This AI Paper from the University of Michigan and Netflix Proposes CLoVe: A Machine Learning Framework to Improve the Compositionality of Pre-Trained Contrastive Vision-Language Models

There has been notable progress in Vision-Language tasks, with models like CLIP showing impressive performance in various tasks. While these models excel at recognizing objects, they need help composing known concepts in novel ways due to text representations that appear indifferent to word order. Even large-scale models like GPT-4V have yet to show evidence of successfully identifying compositions, highlighting a limitation in Vision-Language modeling.

Existing methods like NegCLIP and REPLACE aim to enhance compositional capabilities in Vision-Language Models (VLMs). However, they often trade off performance in object-centric recognition tasks like ImageNet. NegCLIP shows improved compositionality on SugarCrepe benchmarks but at the expense of ImageNet accuracy. REPLACE enhances SugarCrepe scores but significantly reduces ImageNet performance, indicating a challenge in balancing compositional abilities with standard recognition tasks.

Researchers from the University of Michigan – Ann Arbor and Netflix have proposed a new method, CLOVE, that enhances the compositional language encoding in existing two-tower models while maintaining performance on standard benchmarks. It achieves this through three key contributions: leveraging data curation to impact compositional knowledge handling, incorporating training with hard negatives for additional improvements, and utilizing model patching to preserve performance on previous tasks. CLOVE combines these ideas to enhance compositionality significantly over contrastively pre-trained vision-language models.

CLOVE enhances compositionality in VLMs by utilizing synthetic data generation to expand training data, incorporating randomly generated hard text negatives for improved model understanding, and employing model patching to balance compositional gains with maintaining performance on previous tasks. This approach enables the fine-tuned model to retain enhanced compositionality while recovering performance on functions supported by the pre-trained model, effectively advancing VLM capabilities without sacrificing overall performance.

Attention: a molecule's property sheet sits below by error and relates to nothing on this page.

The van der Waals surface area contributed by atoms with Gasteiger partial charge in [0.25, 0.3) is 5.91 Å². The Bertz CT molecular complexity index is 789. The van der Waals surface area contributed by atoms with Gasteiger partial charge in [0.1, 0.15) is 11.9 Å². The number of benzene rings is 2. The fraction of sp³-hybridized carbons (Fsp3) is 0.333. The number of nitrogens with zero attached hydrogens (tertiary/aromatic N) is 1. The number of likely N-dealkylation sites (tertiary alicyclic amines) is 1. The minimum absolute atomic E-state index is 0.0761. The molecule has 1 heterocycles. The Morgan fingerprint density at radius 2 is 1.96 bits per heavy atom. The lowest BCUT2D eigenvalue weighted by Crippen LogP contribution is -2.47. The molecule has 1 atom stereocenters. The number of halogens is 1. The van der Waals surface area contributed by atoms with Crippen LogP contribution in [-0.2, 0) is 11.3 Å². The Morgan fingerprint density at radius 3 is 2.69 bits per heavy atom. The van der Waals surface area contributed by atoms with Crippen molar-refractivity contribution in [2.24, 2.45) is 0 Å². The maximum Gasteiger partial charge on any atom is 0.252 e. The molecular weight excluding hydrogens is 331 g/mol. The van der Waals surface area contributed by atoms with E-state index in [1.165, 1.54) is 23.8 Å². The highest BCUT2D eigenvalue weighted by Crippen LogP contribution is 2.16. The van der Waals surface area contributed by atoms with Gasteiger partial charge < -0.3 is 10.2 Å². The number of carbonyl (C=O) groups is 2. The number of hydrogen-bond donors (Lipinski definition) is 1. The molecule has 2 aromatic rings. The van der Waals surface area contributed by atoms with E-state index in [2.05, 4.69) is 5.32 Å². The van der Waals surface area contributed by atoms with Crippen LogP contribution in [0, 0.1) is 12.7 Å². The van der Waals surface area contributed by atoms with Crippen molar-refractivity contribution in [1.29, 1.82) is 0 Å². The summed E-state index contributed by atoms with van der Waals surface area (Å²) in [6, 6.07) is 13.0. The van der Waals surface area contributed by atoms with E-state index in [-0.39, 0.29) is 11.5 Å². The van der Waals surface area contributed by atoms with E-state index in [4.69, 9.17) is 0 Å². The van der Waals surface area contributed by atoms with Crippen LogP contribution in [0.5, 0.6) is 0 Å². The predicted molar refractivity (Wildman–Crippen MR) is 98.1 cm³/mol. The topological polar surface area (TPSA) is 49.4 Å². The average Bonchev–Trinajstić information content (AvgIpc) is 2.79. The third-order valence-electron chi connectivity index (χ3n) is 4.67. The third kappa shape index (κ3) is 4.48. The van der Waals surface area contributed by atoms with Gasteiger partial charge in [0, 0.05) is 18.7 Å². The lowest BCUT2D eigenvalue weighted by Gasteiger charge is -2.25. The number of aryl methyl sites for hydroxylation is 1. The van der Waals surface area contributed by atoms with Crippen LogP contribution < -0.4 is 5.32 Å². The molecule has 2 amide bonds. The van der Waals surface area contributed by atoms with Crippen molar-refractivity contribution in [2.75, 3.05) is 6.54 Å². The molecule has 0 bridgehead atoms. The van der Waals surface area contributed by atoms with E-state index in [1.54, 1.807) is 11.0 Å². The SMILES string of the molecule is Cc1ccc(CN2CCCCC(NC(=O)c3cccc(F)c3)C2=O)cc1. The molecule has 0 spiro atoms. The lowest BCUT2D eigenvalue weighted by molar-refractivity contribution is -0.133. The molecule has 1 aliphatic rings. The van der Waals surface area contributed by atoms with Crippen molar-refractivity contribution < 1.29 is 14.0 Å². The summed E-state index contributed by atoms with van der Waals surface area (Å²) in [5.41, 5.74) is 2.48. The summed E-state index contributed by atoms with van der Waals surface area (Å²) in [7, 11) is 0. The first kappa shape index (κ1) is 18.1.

CLIP+CLOVE framework significantly improves compositionality over pre-trained CLIP while maintaining ImageNet performance within 1%. In comparison, NegCLIP and REPLACE show diminished performance in object recognition benchmarks. CLIP+CLOVE outperforms other methods across compositionality benchmarks ARO, SugarCrepe, and SVO-Probes. CLIP+CLOVE achieves higher Recall@5 scores than NegCLIP and REPLACE, indicating its superior text representation capabilities in zero-shot text-to-image and image-to-text retrieval tasks.

In conclusion, researchers from the University of Michigan – Ann Arbor and Netflix have presented CLOVE, a framework enhancing compositionality in pre-trained Contrastive VLMs while preserving performance on other tasks. By fine-tuning models with hard negative texts and leveraging synthetically captioned images, CLOVE achieves significant improvements. Experimental results demonstrate its effectiveness across various benchmarks, underscoring the importance of data quality, utilization of hard negatives, and model patching for enhancing VLMs’ capabilities.

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Asjad is an intern consultant at Marktechpost. He is persuing B.Tech in mechanical engineering at the Indian Institute of Technology, Kharagpur. Asjad is a Machine learning and deep learning enthusiast who is always researching the applications of machine learning in healthcare.

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